The Impact of MRI on Genitourinary and Gastrointestinal Toxicity after Radiation Therapy
Poster Feb 21, 2017
Kyle Kilinski; Arash Naghavi, MD; Yazan Abuodeh, MD; Michelle Echevarria, MD2; Nainesh Parikh, MD; Kenneth Gage, MD, PhD; Kosj Yamoah, MD, PhD
MRI has several advantages relative to other imaging modalities in evaluating, diagnosing, and planning treatment for prostate cancer. However, it is rarely ordered for localized disease. While the diagnostic abilities have been studied, little has been done to associate clinical outcomes with prostate cancer patients who received MRI. The study evaluates the effect of pre-treatment MRI on genitourinary (GU) and gastrointestinal (GI) toxicity in prostate cancer patients who received definitive radiation treatment.
We retrospectively analyzed all prostate cancer patients who underwent definitive radiation treatment at our facility between January 01, 1999 and July 31, 2014. All patients who underwent MRI of the pelvis or prostate within 5 years prior to treatment were included in the MRI cohort. The American Urological Symptom Score (AUA) and Rectal Assessment Scale (RAS) were used to measure GU and GI toxicity, respectively. We compared the toxicity profile of patients in our MRI cohort to a comparable cohort of patients who did not receive pre-treatment MRI.
1085 patients (211 with MRI) were analyzed. Median follow-up was 30 months. Mean increase from baseline in AUA scores at 6 months was 3.58 for the MRI cohort and 5.04 for the comparison cohort (p = 0.017). RAS scores were not significantly different between the MRI and comparison cohorts at 6 months (mean increase: 0.62 vs. 0.77, p = 0.662). AUA scores returned to baseline after 6 months in the MRI cohort and after 12 months in the comparison cohort. RAS scores returned to baseline after 12 months in the MRI cohort but never returned to baseline in the comparison cohort. Biochemical failure rates were not significantly different between the MRI cohort and comparison cohort (86.3% vs. 91.1%, p = 0.083).
T-helper cell phenotype expression in cutaneous lesions of angioimmunoblastic T-cell lymphomaPoster
Angioimmunoblastic T-cell lymphoma (AITL) is a common type of peripheral T-cell lymphoma. AITL can be missed until lymphadenopathy develops in patients initially presenting with skin lesions, as skin biopsy may lack conclusive findings. Our case highlights the extranodal presentation of AITL with cutaneous lesions displaying the TFH phenotype.READ MORE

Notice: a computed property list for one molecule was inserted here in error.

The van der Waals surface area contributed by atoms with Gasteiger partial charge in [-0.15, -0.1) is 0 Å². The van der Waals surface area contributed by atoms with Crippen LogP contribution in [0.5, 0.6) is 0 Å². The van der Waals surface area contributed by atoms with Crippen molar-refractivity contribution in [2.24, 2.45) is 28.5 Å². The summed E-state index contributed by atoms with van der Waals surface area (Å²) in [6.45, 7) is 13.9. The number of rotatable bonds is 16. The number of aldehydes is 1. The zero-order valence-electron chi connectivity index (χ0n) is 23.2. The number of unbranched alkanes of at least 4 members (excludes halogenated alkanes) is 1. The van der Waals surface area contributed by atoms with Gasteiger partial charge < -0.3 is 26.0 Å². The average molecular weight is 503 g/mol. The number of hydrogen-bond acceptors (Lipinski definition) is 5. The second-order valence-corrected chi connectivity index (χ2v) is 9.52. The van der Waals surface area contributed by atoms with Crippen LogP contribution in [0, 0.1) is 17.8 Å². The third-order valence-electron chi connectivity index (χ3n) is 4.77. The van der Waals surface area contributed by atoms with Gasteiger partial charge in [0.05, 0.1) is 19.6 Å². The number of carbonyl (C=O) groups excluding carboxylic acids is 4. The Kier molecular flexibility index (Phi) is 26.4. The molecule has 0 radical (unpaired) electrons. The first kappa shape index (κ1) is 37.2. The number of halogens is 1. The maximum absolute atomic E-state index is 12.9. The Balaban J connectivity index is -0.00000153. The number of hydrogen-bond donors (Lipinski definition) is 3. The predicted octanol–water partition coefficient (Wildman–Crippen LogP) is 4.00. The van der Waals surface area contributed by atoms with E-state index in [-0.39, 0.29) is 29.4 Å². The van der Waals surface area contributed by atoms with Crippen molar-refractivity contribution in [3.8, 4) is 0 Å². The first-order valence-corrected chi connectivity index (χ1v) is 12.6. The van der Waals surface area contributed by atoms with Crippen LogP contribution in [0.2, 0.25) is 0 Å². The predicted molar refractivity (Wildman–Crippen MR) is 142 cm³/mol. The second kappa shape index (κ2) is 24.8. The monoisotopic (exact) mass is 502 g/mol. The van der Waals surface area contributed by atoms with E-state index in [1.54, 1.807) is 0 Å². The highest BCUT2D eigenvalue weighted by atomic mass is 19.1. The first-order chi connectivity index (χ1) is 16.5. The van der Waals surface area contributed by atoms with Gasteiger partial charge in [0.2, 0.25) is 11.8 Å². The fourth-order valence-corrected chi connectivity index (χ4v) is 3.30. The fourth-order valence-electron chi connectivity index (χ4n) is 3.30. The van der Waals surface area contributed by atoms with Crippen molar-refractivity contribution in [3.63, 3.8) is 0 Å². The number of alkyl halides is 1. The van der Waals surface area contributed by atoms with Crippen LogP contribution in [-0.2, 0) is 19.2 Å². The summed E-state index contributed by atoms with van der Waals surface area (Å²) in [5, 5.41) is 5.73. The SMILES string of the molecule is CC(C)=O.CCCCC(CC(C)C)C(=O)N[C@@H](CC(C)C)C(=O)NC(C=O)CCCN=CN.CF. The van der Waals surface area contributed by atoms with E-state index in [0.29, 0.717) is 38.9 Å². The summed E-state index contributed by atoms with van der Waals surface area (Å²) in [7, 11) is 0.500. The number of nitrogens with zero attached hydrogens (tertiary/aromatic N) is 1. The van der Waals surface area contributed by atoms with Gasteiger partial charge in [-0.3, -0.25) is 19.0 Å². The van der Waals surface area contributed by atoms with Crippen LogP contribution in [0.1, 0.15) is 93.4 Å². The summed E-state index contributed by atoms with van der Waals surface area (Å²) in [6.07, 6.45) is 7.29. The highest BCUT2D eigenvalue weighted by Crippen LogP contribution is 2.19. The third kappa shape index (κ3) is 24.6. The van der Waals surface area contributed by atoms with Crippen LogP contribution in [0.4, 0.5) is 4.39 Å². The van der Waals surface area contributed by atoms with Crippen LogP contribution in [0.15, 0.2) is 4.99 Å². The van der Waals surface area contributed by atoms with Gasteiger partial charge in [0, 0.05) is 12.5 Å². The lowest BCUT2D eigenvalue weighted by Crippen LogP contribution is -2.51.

Regulatory T-Cells (Tregs) Within Bone Marrow-Derived Stem Cells (BMSCs) Actively Confer Immunomodulatory and Neuroprotective Effects Against StrokePoster
We found a distinct subpopulation of Tregs within BMSCs. Tregs and BMSCs in co-culture conferred neuroprotection that varied in a dose-dependent manner. Tregs minimized stem cell production of IL-6, a pro-inflammatory cytokine, and inhibited BMSC secretion of FGF-beta, a cytokine related to BMSC proliferation and differentiation. The ratio of Tregs found natively in BMSCs is optimally adapted to provide the maximum neuroprotective benefit of stem cell treatment after ischemic stroke.READ MORE
Partial characterization of Plasmodium falciparum protein kinase ABCK2 (PfABCK2)Poster
PfABCk2 gene is ligated into pET21a+ vector with His-tag at C-terminus and transformed into BL-21 (DE3) competent cells that are verified through Miniprep and DNA sequencing. Furthermore, this gene construct is utilized to heterologous express this protein with IPTG and afterwards purified the recombinant protein kinase using nickel affinity chromatography as shown on 10% SDS-PAGE with the expected 36 kDa protein band.READ MORE
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9th International Conference on Mass Spectrometry and Chromatography
Sep 21 - Sep 22, 2018